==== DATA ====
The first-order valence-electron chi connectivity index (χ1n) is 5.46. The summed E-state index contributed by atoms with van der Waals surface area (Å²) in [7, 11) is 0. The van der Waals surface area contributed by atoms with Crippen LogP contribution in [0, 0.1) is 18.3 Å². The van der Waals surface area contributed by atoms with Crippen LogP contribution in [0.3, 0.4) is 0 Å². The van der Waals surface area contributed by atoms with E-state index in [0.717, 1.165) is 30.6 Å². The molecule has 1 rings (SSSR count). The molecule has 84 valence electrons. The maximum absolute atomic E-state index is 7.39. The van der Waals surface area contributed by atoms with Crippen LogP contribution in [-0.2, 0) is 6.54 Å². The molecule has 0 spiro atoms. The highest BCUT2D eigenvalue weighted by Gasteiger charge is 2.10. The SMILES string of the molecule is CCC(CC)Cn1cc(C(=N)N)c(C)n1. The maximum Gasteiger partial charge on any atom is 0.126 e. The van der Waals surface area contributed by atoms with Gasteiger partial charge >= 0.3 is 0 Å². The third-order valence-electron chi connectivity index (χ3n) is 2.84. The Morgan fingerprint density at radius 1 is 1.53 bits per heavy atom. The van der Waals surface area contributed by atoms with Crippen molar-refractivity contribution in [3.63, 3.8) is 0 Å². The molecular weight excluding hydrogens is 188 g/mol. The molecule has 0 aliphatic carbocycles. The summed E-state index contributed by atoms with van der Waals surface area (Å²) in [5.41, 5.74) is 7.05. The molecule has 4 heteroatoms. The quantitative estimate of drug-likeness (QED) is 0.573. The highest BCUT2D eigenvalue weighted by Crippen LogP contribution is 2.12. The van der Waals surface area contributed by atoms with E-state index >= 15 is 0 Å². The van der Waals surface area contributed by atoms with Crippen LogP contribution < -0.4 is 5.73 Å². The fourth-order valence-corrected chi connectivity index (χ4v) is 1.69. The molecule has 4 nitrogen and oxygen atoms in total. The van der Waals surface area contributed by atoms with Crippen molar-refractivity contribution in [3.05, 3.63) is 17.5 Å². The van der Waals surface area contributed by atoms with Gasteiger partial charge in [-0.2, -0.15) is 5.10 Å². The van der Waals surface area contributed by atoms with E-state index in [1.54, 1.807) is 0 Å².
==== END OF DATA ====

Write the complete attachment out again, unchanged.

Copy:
The first-order valence-electron chi connectivity index (χ1n) is 5.46. The summed E-state index contributed by atoms with van der Waals surface area (Å²) in [7, 11) is 0. The van der Waals surface area contributed by atoms with Crippen LogP contribution in [0, 0.1) is 18.3 Å². The van der Waals surface area contributed by atoms with Crippen LogP contribution in [0.3, 0.4) is 0 Å². The van der Waals surface area contributed by atoms with E-state index in [0.717, 1.165) is 30.6 Å². The molecule has 1 rings (SSSR count). The molecule has 84 valence electrons. The maximum absolute atomic E-state index is 7.39. The van der Waals surface area contributed by atoms with Crippen LogP contribution in [-0.2, 0) is 6.54 Å². The molecule has 0 spiro atoms. The highest BCUT2D eigenvalue weighted by Gasteiger charge is 2.10. The SMILES string of the molecule is CCC(CC)Cn1cc(C(=N)N)c(C)n1. The maximum Gasteiger partial charge on any atom is 0.126 e. The van der Waals surface area contributed by atoms with Gasteiger partial charge >= 0.3 is 0 Å². The third-order valence-electron chi connectivity index (χ3n) is 2.84. The Morgan fingerprint density at radius 1 is 1.53 bits per heavy atom. The van der Waals surface area contributed by atoms with Crippen molar-refractivity contribution in [3.63, 3.8) is 0 Å². The molecular weight excluding hydrogens is 188 g/mol. The molecule has 0 aliphatic carbocycles. The summed E-state index contributed by atoms with van der Waals surface area (Å²) in [5.41, 5.74) is 7.05. The molecule has 4 heteroatoms. The quantitative estimate of drug-likeness (QED) is 0.573. The highest BCUT2D eigenvalue weighted by Crippen LogP contribution is 2.12. The van der Waals surface area contributed by atoms with E-state index >= 15 is 0 Å². The van der Waals surface area contributed by atoms with Crippen LogP contribution < -0.4 is 5.73 Å². The fourth-order valence-corrected chi connectivity index (χ4v) is 1.69. The molecule has 4 nitrogen and oxygen atoms in total. The van der Waals surface area contributed by atoms with Crippen molar-refractivity contribution in [3.05, 3.63) is 17.5 Å². The van der Waals surface area contributed by atoms with Gasteiger partial charge in [-0.2, -0.15) is 5.10 Å². The van der Waals surface area contributed by atoms with E-state index in [1.54, 1.807) is 0 Å².